On October 8, 1863, the County Commissioners voted a bounty of $30 to each soldier who had enlisted from the county and scrip was issued to one hundred and thirty-five men.
As the invasion of the State was continually threatened, a thorough organization of militia under command of the Governor was always in readiness. In Jefferson County, a regiment, known as the Fourth Regiment Kansas State Militia, was organized. S. S. Cooper was commissioned Colonel, and remained in command until it was disbanded. It consisted of eleven companies, of which two were from Grasshopper Falls, two from Jefferson Township, two from Oskaloosa, one from Osawkie, one from Rock Creek, one from Kaw, one from Kentucky, and one from Sarcoxie.
There were in the county quite a large number of secession sympathizers, but so great a feeling of loyalty existed among the great majority of the citizens that no rebel sentiments were ever allowed to be expressed, and it would have been unsafe for any one to openly aid the rebels. One so doing would have forfeited his property, and probably his life. So anxious were rebel sympathizers to make a show of loyalty that they enlisted in the militia, and whenever called out it was looked to that that class went along and participated in the battles fought.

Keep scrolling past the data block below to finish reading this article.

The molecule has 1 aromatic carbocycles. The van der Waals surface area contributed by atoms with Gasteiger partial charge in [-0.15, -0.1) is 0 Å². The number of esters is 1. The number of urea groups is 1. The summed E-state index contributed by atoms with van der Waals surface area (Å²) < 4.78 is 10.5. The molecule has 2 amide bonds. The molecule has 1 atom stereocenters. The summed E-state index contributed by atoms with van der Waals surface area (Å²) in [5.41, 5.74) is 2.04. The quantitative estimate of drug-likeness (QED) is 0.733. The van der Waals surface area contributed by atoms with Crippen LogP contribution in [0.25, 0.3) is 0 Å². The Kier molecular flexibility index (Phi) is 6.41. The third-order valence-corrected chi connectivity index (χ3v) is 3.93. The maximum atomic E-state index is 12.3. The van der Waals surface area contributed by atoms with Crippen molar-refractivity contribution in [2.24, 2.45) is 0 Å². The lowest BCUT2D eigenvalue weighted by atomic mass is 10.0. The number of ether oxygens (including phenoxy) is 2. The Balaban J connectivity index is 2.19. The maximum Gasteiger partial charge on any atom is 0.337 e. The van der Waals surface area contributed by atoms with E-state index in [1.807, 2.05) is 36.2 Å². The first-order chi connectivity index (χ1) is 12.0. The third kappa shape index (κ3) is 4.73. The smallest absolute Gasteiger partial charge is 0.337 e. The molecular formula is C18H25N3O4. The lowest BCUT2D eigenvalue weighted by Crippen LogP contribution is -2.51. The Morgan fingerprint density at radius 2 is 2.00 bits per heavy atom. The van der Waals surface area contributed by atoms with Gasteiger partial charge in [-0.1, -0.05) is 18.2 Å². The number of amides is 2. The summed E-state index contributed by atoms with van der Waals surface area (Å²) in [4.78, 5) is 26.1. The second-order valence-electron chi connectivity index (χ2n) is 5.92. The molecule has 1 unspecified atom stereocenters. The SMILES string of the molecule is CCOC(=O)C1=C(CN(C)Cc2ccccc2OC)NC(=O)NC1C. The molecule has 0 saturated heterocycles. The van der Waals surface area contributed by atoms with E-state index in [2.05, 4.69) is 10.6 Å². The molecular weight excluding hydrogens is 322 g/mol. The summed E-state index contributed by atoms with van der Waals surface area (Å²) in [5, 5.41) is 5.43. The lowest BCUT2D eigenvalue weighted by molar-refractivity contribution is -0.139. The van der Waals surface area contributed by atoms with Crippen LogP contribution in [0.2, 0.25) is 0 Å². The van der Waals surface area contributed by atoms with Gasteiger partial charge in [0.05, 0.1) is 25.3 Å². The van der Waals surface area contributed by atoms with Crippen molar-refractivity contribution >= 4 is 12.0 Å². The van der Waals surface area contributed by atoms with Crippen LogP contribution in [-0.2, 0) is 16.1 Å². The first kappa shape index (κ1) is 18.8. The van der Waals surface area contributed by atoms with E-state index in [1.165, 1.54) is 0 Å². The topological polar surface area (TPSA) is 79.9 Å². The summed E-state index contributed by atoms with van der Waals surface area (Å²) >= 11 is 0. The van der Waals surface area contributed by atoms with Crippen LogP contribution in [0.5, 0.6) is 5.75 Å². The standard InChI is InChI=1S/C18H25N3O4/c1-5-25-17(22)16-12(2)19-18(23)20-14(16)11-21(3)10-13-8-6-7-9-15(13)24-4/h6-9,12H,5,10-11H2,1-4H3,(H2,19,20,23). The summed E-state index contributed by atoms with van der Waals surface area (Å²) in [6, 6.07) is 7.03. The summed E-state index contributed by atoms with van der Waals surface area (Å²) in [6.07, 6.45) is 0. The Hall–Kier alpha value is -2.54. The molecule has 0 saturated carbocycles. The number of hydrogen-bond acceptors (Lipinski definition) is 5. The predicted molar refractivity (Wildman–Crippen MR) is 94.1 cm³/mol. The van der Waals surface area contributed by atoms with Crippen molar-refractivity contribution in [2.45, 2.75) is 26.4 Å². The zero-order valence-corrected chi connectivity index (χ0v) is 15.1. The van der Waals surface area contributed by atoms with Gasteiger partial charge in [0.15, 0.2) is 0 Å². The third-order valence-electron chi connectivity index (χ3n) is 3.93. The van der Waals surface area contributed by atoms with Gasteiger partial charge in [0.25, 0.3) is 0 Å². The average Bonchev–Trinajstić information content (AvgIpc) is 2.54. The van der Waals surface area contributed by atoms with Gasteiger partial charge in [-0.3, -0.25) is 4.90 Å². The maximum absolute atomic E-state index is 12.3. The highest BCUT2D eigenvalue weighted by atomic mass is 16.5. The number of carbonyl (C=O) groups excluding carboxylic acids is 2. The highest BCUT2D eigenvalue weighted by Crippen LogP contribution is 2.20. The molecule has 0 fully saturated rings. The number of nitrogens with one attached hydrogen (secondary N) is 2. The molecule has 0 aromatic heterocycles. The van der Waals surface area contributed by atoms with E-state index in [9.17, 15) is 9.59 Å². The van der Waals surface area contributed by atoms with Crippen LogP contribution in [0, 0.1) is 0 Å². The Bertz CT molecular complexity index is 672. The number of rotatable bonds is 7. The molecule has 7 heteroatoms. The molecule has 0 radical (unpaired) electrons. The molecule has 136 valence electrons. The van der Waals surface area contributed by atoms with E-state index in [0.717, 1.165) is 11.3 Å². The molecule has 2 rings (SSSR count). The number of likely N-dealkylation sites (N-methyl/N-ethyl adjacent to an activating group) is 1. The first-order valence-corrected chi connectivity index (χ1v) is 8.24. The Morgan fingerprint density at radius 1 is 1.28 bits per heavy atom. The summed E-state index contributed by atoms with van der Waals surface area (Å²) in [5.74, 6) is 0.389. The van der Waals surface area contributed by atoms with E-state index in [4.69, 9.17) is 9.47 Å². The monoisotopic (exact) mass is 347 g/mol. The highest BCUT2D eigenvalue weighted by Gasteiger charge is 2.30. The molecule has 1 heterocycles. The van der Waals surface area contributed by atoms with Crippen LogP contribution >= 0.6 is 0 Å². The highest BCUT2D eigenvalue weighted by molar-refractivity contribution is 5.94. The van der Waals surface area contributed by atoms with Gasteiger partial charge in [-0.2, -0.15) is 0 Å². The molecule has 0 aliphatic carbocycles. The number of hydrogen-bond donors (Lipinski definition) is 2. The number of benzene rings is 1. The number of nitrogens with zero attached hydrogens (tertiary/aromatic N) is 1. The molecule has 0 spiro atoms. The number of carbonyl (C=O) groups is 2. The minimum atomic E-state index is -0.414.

During the war, the greatest scourge of the county were the bands of jayhawkers who for the greater part of the time persisted in committing depredations on peaceable citizens. They organized at first to drive the rebel sympathizers fro the county, and with the idea that the circumstances of the case fully justified them in confiscating the property of the enemy. But under the leadership of bad men they soon became common robbers. Horse-stealing was their principal crime. For a long time they committed their crimes, with little fear or liability of punishment. Their number was great, and if a citizen dared to oppose their lawless deeds, he was branded as a rebel, his property taken and he driven from the country. They soon became bold and took property wherever they could find it. In some localities they held absolute sway. The Justices of Peace, Constables, and other officials, seemed to be afraid to arrest and punish them. One of their places of rendezvous was at Oskaloosa, and in that village and in its vicinity, numerous outrages were committed with no possibility of checking or punishing them. The citizens soon learned that any attempts to oppose their reckless deeds only resulted in a loss of their own property, and the greater number kept quiet, thinking their property and their lives were much safer by so doing.